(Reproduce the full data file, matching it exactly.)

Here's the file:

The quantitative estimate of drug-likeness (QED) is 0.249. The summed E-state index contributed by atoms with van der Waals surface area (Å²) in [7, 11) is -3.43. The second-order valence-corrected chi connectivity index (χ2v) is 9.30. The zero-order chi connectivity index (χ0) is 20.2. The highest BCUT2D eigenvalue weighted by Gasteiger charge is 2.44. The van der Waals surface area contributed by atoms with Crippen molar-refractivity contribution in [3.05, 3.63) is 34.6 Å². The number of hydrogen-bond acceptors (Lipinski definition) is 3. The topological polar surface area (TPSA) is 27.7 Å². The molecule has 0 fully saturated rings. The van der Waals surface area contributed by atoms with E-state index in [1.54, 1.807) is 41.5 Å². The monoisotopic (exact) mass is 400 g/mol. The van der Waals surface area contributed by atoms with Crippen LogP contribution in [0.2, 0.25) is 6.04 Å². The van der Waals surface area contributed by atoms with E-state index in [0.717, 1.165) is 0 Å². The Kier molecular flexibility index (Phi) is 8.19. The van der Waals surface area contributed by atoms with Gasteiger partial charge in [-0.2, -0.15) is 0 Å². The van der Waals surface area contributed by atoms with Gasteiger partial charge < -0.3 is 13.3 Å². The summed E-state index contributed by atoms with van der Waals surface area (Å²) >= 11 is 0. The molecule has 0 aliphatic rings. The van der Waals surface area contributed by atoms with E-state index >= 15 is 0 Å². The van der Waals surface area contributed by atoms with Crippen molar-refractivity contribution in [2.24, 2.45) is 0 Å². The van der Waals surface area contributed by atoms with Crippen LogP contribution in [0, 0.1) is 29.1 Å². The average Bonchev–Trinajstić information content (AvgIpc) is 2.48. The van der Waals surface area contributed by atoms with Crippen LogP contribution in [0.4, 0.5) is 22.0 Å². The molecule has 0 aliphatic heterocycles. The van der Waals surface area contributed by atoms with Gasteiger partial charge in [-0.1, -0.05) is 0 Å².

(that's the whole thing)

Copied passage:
The quantitative estimate of drug-likeness (QED) is 0.249. The summed E-state index contributed by atoms with van der Waals surface area (Å²) in [7, 11) is -3.43. The second-order valence-corrected chi connectivity index (χ2v) is 9.30. The zero-order chi connectivity index (χ0) is 20.2. The highest BCUT2D eigenvalue weighted by Gasteiger charge is 2.44. The van der Waals surface area contributed by atoms with Crippen molar-refractivity contribution in [3.05, 3.63) is 34.6 Å². The number of hydrogen-bond acceptors (Lipinski definition) is 3. The topological polar surface area (TPSA) is 27.7 Å². The molecule has 0 fully saturated rings. The van der Waals surface area contributed by atoms with E-state index in [1.54, 1.807) is 41.5 Å². The monoisotopic (exact) mass is 400 g/mol. The van der Waals surface area contributed by atoms with Crippen LogP contribution in [0.2, 0.25) is 6.04 Å². The van der Waals surface area contributed by atoms with E-state index in [0.717, 1.165) is 0 Å². The Kier molecular flexibility index (Phi) is 8.19. The van der Waals surface area contributed by atoms with Gasteiger partial charge in [-0.2, -0.15) is 0 Å². The van der Waals surface area contributed by atoms with Gasteiger partial charge < -0.3 is 13.3 Å². The summed E-state index contributed by atoms with van der Waals surface area (Å²) >= 11 is 0. The molecule has 0 aliphatic rings. The van der Waals surface area contributed by atoms with E-state index >= 15 is 0 Å². The van der Waals surface area contributed by atoms with Crippen molar-refractivity contribution in [2.24, 2.45) is 0 Å². The van der Waals surface area contributed by atoms with Crippen LogP contribution in [0, 0.1) is 29.1 Å². The average Bonchev–Trinajstić information content (AvgIpc) is 2.48. The van der Waals surface area contributed by atoms with Crippen LogP contribution in [0.4, 0.5) is 22.0 Å². The molecule has 0 aliphatic heterocycles. The van der Waals surface area contributed by atoms with Gasteiger partial charge in [-0.1, -0.05) is 0 Å².